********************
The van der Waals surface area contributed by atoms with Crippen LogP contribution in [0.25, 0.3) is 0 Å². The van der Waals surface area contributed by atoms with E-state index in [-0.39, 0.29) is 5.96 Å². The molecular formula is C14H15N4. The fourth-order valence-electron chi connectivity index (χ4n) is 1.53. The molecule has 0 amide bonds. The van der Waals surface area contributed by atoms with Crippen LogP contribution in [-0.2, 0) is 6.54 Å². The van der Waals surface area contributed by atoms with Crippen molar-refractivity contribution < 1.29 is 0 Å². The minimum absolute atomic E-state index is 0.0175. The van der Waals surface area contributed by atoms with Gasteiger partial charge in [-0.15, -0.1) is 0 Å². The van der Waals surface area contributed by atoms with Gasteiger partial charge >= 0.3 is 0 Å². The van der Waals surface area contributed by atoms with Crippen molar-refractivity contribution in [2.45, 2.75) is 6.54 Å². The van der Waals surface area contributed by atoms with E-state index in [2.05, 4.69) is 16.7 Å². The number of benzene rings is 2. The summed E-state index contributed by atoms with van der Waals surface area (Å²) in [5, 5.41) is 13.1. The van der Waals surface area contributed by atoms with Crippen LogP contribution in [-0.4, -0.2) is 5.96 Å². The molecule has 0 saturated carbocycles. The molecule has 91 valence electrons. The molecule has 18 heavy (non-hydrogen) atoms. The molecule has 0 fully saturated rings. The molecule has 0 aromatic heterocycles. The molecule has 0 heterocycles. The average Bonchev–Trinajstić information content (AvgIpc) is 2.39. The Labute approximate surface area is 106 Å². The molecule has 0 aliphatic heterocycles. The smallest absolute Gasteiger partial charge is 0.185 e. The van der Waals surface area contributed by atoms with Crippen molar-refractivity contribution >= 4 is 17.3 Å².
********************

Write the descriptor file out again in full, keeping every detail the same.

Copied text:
The van der Waals surface area contributed by atoms with Crippen LogP contribution in [0.25, 0.3) is 0 Å². The van der Waals surface area contributed by atoms with E-state index in [-0.39, 0.29) is 5.96 Å². The molecular formula is C14H15N4. The fourth-order valence-electron chi connectivity index (χ4n) is 1.53. The molecule has 0 amide bonds. The van der Waals surface area contributed by atoms with Crippen LogP contribution in [-0.2, 0) is 6.54 Å². The van der Waals surface area contributed by atoms with Crippen molar-refractivity contribution < 1.29 is 0 Å². The minimum absolute atomic E-state index is 0.0175. The van der Waals surface area contributed by atoms with Gasteiger partial charge in [-0.15, -0.1) is 0 Å². The van der Waals surface area contributed by atoms with Gasteiger partial charge >= 0.3 is 0 Å². The van der Waals surface area contributed by atoms with Crippen molar-refractivity contribution in [2.45, 2.75) is 6.54 Å². The van der Waals surface area contributed by atoms with E-state index in [2.05, 4.69) is 16.7 Å². The number of benzene rings is 2. The summed E-state index contributed by atoms with van der Waals surface area (Å²) in [5, 5.41) is 13.1. The van der Waals surface area contributed by atoms with Crippen LogP contribution in [-0.4, -0.2) is 5.96 Å². The molecule has 0 saturated carbocycles. The molecule has 91 valence electrons. The molecule has 18 heavy (non-hydrogen) atoms. The molecule has 0 fully saturated rings. The molecule has 0 aromatic heterocycles. The molecule has 0 heterocycles. The average Bonchev–Trinajstić information content (AvgIpc) is 2.39. The Labute approximate surface area is 106 Å². The molecule has 0 aliphatic heterocycles. The smallest absolute Gasteiger partial charge is 0.185 e. The van der Waals surface area contributed by atoms with Crippen molar-refractivity contribution >= 4 is 17.3 Å².